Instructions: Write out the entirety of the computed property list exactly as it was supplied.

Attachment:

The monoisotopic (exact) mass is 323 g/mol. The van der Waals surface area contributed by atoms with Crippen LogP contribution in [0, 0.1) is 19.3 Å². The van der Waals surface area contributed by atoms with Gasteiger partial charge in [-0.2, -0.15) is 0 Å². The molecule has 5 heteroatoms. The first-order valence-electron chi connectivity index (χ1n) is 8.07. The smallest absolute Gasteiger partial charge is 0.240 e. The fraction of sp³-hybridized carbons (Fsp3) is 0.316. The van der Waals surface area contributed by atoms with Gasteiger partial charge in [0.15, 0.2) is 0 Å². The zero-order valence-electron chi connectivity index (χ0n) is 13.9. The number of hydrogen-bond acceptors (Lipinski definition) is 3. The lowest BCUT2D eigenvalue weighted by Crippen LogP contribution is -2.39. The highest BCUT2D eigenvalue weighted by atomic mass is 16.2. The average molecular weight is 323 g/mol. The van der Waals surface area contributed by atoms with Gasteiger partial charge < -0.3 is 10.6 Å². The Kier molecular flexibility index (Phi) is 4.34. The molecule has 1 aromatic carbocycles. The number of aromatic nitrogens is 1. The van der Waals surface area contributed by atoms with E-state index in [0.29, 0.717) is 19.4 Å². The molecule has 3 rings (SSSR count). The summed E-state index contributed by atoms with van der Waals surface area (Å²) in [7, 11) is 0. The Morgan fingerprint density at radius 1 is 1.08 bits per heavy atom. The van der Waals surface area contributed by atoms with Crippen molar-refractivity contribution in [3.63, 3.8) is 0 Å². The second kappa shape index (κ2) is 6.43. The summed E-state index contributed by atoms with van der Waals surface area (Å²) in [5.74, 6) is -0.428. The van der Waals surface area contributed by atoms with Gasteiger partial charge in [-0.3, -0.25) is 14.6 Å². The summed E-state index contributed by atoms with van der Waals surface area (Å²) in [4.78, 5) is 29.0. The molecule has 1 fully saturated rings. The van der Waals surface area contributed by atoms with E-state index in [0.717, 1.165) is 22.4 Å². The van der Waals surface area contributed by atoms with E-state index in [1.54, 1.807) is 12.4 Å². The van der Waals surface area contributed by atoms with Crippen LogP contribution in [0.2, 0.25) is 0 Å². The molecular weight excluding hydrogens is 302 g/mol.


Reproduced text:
The monoisotopic (exact) mass is 323 g/mol. The van der Waals surface area contributed by atoms with Crippen LogP contribution in [0, 0.1) is 19.3 Å². The van der Waals surface area contributed by atoms with Gasteiger partial charge in [-0.2, -0.15) is 0 Å². The molecule has 5 heteroatoms. The first-order valence-electron chi connectivity index (χ1n) is 8.07. The smallest absolute Gasteiger partial charge is 0.240 e. The fraction of sp³-hybridized carbons (Fsp3) is 0.316. The van der Waals surface area contributed by atoms with Gasteiger partial charge in [0.15, 0.2) is 0 Å². The zero-order valence-electron chi connectivity index (χ0n) is 13.9. The number of hydrogen-bond acceptors (Lipinski definition) is 3. The lowest BCUT2D eigenvalue weighted by Crippen LogP contribution is -2.39. The highest BCUT2D eigenvalue weighted by atomic mass is 16.2. The average molecular weight is 323 g/mol. The van der Waals surface area contributed by atoms with Gasteiger partial charge < -0.3 is 10.6 Å². The Kier molecular flexibility index (Phi) is 4.34. The molecule has 1 aromatic carbocycles. The number of aromatic nitrogens is 1. The van der Waals surface area contributed by atoms with E-state index in [0.29, 0.717) is 19.4 Å². The molecule has 3 rings (SSSR count). The summed E-state index contributed by atoms with van der Waals surface area (Å²) in [7, 11) is 0. The Morgan fingerprint density at radius 1 is 1.08 bits per heavy atom. The van der Waals surface area contributed by atoms with Crippen molar-refractivity contribution in [3.63, 3.8) is 0 Å². The second kappa shape index (κ2) is 6.43. The summed E-state index contributed by atoms with van der Waals surface area (Å²) in [5.74, 6) is -0.428. The van der Waals surface area contributed by atoms with Gasteiger partial charge in [-0.3, -0.25) is 14.6 Å². The summed E-state index contributed by atoms with van der Waals surface area (Å²) in [4.78, 5) is 29.0. The molecule has 1 fully saturated rings. The van der Waals surface area contributed by atoms with E-state index in [0.717, 1.165) is 22.4 Å². The van der Waals surface area contributed by atoms with E-state index in [1.54, 1.807) is 12.4 Å². The van der Waals surface area contributed by atoms with Crippen LogP contribution in [0.2, 0.25) is 0 Å². The molecular weight excluding hydrogens is 302 g/mol.